Brennan Manning had a painful childhood with difficult parents (an especially harsh mother), enlisted in the  Marines, became a Franciscan and a Little Brother, married and divorced, and was an intinerant  preacher of radical grace. He was also a lifelong alcoholic, to use the modern term term (coined by Magnus Huss in 1849) for a person who chronically abuses alcohol. He went to “treatment” several times but “relapsed” repeatedly till old age and infirmity put alcohol beyond his reach.

It is an understatement to say he was a complicated man whose life was full of contradictions. For instance, as his friend Philip Yancey says in the Introduction, he was a man who could preach the love and forgiveness of God to a rapt audience and yet get drunk in his hotel room that very night.

Brennan tells who wrote the memoir:

This book is by the one who thought he'd 
be farther along by now, but he’s not.
It is by the inmate who promised the parole
board he’d be good, but he wasn’t. 
It is by the dim-eyed who showed the path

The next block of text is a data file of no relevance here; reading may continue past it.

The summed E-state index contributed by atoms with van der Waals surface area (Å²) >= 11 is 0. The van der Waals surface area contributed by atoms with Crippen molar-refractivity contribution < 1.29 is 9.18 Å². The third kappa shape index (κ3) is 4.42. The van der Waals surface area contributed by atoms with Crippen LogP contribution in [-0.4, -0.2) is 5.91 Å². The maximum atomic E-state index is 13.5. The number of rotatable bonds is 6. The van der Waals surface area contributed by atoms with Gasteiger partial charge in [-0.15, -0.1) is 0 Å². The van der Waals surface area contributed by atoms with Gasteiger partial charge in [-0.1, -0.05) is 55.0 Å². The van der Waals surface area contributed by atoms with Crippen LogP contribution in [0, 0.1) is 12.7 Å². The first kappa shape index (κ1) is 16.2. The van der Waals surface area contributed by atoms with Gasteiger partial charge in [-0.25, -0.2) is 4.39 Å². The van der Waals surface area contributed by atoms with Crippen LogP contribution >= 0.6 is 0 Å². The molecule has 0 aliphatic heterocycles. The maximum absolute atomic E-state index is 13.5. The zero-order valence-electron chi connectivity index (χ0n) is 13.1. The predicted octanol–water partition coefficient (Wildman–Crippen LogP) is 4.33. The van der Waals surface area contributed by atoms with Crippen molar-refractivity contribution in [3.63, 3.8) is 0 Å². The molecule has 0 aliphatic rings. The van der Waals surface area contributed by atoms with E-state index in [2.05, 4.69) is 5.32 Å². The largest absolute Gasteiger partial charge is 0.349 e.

to others but kept losing his way...

He describes those for whom he wrote: 

It is for the younger and older prodigals
who’ve come to their senses
again, and again, and again, and again.

In other words it is a book by a sinner for sinners. A sinner in need of grace for sinners in need of grace. The question that haunts is whether it is a book by a sinner who found and kept finding grace written for sinners who have found and need to keep finding grace.

There seems to have been little doubt on Brennan’s part. He preached to others about himself, “The Father is very, very fond of me.”  He preached to others about themselves, “God loves you unconditionally, as you are, not as you should be, because nobody is as he should be.” 

No doubt some will dismiss his confidence of God’s love as a false assurance. No doubt some will dismiss his message a false Gospel. I understand. At one time I would have done so. Now, I can say only that I cannot so easily dismiss what he believed about himself and preached to others as I once did. 

What I do believe is that, if God is not the Father who comes running down the pathway to embrace the prodigal before the prodigal utters a word, if God does not love us as we are not as what we should be, there is no hope for ragamuffins among whom I count myself. If God does not love us apart from who we are, or were, or will be, or what he will make of us, we can never be sure of the love of God. If God’s acceptance is based on what happens in us, even by grace, and not on what happens outside of us in, to, and by Christ, there is no hope for any of us ragamuffins.